With the launch of the Government’s Mission Led Business Review at the end of last year, businesses came into 2017 with one big question on their minds – why? Six months into the year, Virgin StartUp Ambassador and Coconut Chilli founder, Navina Bartlett explores how brands that pit profit against purpose risk losing out in the new business world.
What does your business stand for? Perhaps a more accurate question would be – why do you run the business you do?
Running a business can be tough. The long nights, crappy pay (at least in the beginning), and constant pressure can all take their toll, but only if you stop to think about the ‘why’. It might sound a bit out there for business thinking, but what’s your higher purpose?
Coconut Chilli started out of a desire to change the way the food industry operates at scale. The drive for profits and efficiencies in the global food supply chain means ‘food fraud’ is taking place on a daily basis and workers are being exploited. My true passion is using Coconut Chilli to challenge conventional food manufacturing and as a vehicle for change in a bid to create sustainable food systems around the world. That’s my ‘why’.
It’s so ingrained into the company culture that we’re eschewing the traditional route of scaling a food startup – namely retail – and selling online directly to office-based customers. The plan is to grow as a B-Corp – a for-profit business that has social and/or environmental outcomes as part of its mission.
At startup companies like mine, we’re all about the ‘why’ as opposed to the ‘what’ – wanting to make the world a better place, changing people’s lives through technology, or in my case, revolutionising the food industry. Whatever yours is, it’s a more powerful tool than perhaps you realise when it comes to attracting and, crucially, retaining customers.
It’s not just customers having a purpose is attractive to – it’s also an important consideration for potential team members. Company culture is a big thing in the startup world, but that doesn’t mean sitting around in your office ball pit wearing hoodies to meetings and playing ping pong tournaments a lunchtime! Sharing your purpose for the business with team members means they can buy into your vision and use it to help them do their jobs to the best of their ability. Don’t underestimate just how much believing in your purpose rather than your profit can motivate your team to do great things.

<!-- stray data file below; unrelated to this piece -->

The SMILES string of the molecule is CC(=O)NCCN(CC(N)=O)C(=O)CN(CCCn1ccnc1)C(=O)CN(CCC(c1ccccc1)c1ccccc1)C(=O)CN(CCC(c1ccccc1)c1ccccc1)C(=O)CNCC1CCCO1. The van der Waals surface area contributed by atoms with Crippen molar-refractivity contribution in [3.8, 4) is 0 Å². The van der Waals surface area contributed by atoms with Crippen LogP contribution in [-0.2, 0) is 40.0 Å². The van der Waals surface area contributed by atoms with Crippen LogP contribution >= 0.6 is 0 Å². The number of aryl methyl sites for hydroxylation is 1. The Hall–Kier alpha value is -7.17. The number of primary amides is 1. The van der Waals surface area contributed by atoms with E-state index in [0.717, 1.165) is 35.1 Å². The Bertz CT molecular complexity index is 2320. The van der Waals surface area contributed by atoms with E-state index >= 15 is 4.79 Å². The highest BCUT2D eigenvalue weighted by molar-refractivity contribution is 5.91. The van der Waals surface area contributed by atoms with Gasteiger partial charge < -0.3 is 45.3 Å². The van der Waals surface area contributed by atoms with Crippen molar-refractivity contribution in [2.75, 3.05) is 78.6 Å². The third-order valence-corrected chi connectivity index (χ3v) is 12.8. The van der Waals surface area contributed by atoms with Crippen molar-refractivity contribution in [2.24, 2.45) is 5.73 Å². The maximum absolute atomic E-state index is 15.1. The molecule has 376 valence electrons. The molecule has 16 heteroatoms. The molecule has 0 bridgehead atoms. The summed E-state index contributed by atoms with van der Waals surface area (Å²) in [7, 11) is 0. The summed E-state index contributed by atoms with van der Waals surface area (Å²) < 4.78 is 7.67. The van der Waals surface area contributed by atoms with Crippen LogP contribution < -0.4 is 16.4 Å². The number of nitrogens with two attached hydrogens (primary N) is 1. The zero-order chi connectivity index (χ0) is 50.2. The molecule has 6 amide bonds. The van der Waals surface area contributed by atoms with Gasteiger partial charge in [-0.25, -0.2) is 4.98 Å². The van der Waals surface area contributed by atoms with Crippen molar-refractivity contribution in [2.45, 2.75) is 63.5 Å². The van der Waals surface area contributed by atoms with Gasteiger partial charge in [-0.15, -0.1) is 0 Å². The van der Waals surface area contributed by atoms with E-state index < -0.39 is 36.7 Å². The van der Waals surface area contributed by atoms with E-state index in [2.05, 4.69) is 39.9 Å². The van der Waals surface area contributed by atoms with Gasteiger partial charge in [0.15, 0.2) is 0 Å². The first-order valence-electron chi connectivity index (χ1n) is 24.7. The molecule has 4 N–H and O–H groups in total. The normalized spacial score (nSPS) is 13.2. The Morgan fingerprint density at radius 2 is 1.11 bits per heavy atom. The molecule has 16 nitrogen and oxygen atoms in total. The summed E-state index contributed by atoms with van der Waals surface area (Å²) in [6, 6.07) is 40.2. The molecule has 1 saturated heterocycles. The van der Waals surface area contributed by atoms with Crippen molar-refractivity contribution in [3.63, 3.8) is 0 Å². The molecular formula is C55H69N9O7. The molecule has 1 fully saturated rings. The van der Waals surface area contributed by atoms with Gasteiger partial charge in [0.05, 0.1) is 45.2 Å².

It’s also a good tool when hiring – ask yourself, is this person sitting in front of me driven by money in their career, or do they believe in making the world a better place/leaving their mark/changing the status quo etc.? Hiring slow to get someone on board who really gets what it is you’re trying to achieve makes for an amazing celebration partner during the good times, and a solid support system during the difficult ones. People driven solely by monetary rewards are unlikely to stick around if things take longer to get off the ground than people who truly believe in what it is you’re doing.
Of course, we’re always going to have an eye on profit – businesses don’t run on air and water alone after all – but we also recognise that consumers now want to hand their hard-earned money over to companies that fit with their morals and ideals; they’re no longer just driven by products and services. Now, none of us are naïve enough to believe customers will buy solely on purpose alone either, but it’s the combination of the two which ensures business owners can capture consumers across the board, leading to a profitable company.
Don’t buy it? All data available points to purpose as a profit driver. Eighteen months ago, the head of Unilever admitted that the brands in its portfolio that had a purpose were growing twice as fast as those that didn’t. In an age where discount promotions have become the norm, brands and businesses can no longer expect to grow if they compete on price alone. Take Dove as an example, now seen as a champion for ‘real women’ or Ben & Jerry’s the fair-trade ice cream company. These brands do well because customers feel they know what they stand for and that by choosing to buy their products, consumers are serving a higher moral purpose of their own.
Millennials as a generation are the most likely to be motivated by outcomes other than money, and with their buying power set to grow quickly over the next decade – to the tune of an estimated $41 trillion in transferred wealth – it’s a strong message for brands to tap into. By aligning profit goals with a strategy that best communicates your company purpose, consumer trust will soon translate into money in the bank.
Billionaire philanthropist & Virgin Start Up founder Sir Richard Branson believes the companies who will thrive in the future are those with ‘purpose before profit’. This is something I wholeheartedly agree with, but it’s the philanthropists or investors with a social conscience, backing the businesses who know why they exist, that will be the ones who ultimately kick start the pace of change.
There’s now a moral and a business case when it comes to putting purpose ahead of profit – so the question is no longer which do I focus on, but how can I make both a priority?